The contractual indicators should not be examined in isolation and the existence of a single indicator is not necessarily conclusive.  In addition, the actual working practices should be examined along with the contract under with the person is engaged.  It is vital that the actual working practices of the contractor are reflected in the contract.  HMRC are increasingly overlooking the contract and placing reliance on the working practices to determine the IR35 status.  We recommended that each contract is reviewed to ensure that the obligations of IR35 do not apply and can help our clients achieve that.

What happens if the contract is caught by IR35?  If, after a review of the contract and working practices, the engagement falls within the scope of IR35, HMRC sets out specific rules on how to calculate the tax that will be payable. You are required to pay the majority of your income (less a few qualifying deductions) as salary – this is referred to as their IR35 ‘deemed salary’  calculated as follows:

Turnover (net) from relevant engagements (cash basis)      

Less:  5% Allowance (of the above)

Less:  Qualifying Expenses (see below)

The 5% allowance is the amount of profit that the company would make assuming that the company incurs only qualifying expenses.

Qualifying Expenses

The following expenses are qualifying deductions in calculating an employee’s deemed IR35 salary:

  • Travel, Mileage, Accommodation and Subsistence costs covered under Section 336 ITEPA 2003;
  • Childcare;
  • Employer contributions to an approved pension scheme;
  • Employer National Insurance contributions;
  • Approved professional subscriptions;
  • Professional indemnity insurance.

 Any other expenses incurred by the company will not be offset against the salary but will still be an allowable deduction from the profits made by the company which are subject to corporation tax.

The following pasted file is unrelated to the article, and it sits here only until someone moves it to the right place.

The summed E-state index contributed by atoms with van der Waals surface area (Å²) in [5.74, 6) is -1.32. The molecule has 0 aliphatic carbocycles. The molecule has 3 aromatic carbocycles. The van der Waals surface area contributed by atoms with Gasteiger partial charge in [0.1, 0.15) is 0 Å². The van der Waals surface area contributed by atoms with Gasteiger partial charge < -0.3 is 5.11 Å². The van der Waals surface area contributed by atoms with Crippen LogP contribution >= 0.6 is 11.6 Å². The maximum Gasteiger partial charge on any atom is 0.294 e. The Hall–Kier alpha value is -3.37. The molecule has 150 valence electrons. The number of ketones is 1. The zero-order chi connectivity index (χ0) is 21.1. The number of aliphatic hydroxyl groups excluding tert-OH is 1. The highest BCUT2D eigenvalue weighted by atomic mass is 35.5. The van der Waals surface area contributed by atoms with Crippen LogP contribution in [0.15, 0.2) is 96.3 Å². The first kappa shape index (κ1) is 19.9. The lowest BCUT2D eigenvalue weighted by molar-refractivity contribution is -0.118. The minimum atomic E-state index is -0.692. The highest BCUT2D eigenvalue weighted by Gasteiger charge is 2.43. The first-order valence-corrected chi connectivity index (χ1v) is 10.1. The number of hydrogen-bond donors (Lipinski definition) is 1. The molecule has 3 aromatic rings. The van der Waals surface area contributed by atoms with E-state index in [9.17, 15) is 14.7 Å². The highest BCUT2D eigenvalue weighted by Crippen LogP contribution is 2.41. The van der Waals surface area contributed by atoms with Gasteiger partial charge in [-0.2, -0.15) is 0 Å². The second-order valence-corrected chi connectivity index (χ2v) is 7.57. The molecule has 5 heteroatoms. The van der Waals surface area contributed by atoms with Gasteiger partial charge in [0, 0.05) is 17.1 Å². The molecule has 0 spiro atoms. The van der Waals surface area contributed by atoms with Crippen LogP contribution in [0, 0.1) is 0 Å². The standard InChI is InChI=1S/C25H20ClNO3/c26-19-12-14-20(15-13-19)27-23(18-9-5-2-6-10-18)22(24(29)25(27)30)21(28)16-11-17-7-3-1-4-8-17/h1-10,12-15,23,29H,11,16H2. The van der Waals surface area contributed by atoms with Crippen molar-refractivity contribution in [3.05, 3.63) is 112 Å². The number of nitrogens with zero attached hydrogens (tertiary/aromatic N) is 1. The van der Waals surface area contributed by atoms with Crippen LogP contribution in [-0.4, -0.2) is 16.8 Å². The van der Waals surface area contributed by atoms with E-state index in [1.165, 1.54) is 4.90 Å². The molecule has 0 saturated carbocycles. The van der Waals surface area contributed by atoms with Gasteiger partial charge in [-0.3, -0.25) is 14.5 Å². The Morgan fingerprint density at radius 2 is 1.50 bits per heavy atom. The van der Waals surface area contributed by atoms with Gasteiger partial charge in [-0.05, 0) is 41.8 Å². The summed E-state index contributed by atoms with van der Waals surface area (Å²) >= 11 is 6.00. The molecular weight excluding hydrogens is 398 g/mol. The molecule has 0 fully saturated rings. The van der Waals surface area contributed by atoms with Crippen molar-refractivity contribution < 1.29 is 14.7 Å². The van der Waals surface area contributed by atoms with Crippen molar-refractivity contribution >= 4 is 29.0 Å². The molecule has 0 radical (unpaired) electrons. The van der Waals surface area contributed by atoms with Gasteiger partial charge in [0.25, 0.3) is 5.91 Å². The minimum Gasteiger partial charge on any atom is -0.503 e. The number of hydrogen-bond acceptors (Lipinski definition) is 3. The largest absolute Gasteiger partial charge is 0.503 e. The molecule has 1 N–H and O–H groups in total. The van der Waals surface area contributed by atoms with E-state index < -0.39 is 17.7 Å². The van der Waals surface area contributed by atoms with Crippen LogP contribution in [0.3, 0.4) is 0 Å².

What happens if your employment status is successfully challenged?

If an engagement is found by HMRC to have fallen within the scope of IR35 and the payments have not been treated in the above manner, HMRC would perform calculations on the income received by the intermediary in the relevant years.  The individual would be assessed liable to additional tax and NIC and penalties and interest might also be charged.  The determination of penalties is dictated by whether the individual under investigation has taken reasonable care to prepare returns appropriately.  If a contractor was found to be caught by the legislation and had used a professional to have their contract reviewed then the penalty levied on the contractor could be significantly lower than if the individual did not use a specialist to review the contract under investigation.

 Is using an Umbrella Company a worthwhile option?

Whilst the overall tax paid on an IR35 caught contract will be higher, it is still more tax efficient to operate through a limited company, rather than an umbrella company, the reasons for this include:

  • Ability to benefit from the VAT Flat Rate Scheme
  • Lower administration fees
  • 5% of the income is not subject to PAYE and NIC
  • Expenses prohibited by umbrella’s such as mobile phone and internet can be claimed.
  • One less company handling your money, after a series of umbrella companies becoming bankrupt this can be perhaps the most compelling reason.

 Court Cases

The following cases illustrate how HMRC has sought to challenge employment status.

 Dragonfly Limited

Dragonfly concluded with an unsuccessful High Court Appeal by the contractor in September 2008 resulting in a £99,000 tax bill and a review of the HMRC guidance on IR35.  The main factors affecting the court’s decision against Dragonfly were:

  • The contractor had a succession of contracts with the AA over a number of years (suggesting the existence of a mutuality of obligation), when contracts were extended they were modified to be more IR35 friendly – indicating that the clauses existed specifically for the purpose of avoiding IR35;